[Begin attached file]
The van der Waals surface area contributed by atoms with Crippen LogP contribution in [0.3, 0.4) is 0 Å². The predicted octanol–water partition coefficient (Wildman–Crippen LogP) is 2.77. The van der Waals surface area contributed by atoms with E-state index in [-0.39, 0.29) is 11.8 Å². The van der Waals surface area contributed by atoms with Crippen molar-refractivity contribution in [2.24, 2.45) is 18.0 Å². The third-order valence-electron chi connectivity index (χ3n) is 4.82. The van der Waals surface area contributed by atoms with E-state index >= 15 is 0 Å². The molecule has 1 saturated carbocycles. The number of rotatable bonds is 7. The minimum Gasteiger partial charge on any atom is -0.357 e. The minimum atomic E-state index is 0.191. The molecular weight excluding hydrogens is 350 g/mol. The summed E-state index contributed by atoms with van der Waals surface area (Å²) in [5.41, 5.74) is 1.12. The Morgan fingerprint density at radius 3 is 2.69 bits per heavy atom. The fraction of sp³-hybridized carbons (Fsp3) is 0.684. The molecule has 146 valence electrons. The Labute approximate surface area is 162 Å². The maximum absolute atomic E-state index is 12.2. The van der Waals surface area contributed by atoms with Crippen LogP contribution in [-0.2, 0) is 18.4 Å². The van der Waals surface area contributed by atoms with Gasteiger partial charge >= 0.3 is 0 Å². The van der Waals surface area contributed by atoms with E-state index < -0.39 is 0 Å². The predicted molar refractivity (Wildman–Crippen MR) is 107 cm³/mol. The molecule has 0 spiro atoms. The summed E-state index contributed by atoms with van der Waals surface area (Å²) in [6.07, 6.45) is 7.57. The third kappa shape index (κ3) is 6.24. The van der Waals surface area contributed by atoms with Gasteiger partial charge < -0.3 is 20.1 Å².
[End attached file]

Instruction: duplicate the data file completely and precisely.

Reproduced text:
The van der Waals surface area contributed by atoms with Crippen LogP contribution in [0.3, 0.4) is 0 Å². The predicted octanol–water partition coefficient (Wildman–Crippen LogP) is 2.77. The van der Waals surface area contributed by atoms with E-state index in [-0.39, 0.29) is 11.8 Å². The van der Waals surface area contributed by atoms with Crippen molar-refractivity contribution in [2.24, 2.45) is 18.0 Å². The third-order valence-electron chi connectivity index (χ3n) is 4.82. The van der Waals surface area contributed by atoms with E-state index >= 15 is 0 Å². The molecule has 1 saturated carbocycles. The number of rotatable bonds is 7. The minimum Gasteiger partial charge on any atom is -0.357 e. The minimum atomic E-state index is 0.191. The molecular weight excluding hydrogens is 350 g/mol. The summed E-state index contributed by atoms with van der Waals surface area (Å²) in [5.41, 5.74) is 1.12. The Morgan fingerprint density at radius 3 is 2.69 bits per heavy atom. The fraction of sp³-hybridized carbons (Fsp3) is 0.684. The molecule has 146 valence electrons. The Labute approximate surface area is 162 Å². The maximum absolute atomic E-state index is 12.2. The van der Waals surface area contributed by atoms with Crippen LogP contribution in [-0.2, 0) is 18.4 Å². The van der Waals surface area contributed by atoms with Gasteiger partial charge >= 0.3 is 0 Å². The van der Waals surface area contributed by atoms with E-state index < -0.39 is 0 Å². The predicted molar refractivity (Wildman–Crippen MR) is 107 cm³/mol. The molecule has 0 spiro atoms. The summed E-state index contributed by atoms with van der Waals surface area (Å²) in [6.07, 6.45) is 7.57. The third kappa shape index (κ3) is 6.24. The van der Waals surface area contributed by atoms with Gasteiger partial charge < -0.3 is 20.1 Å².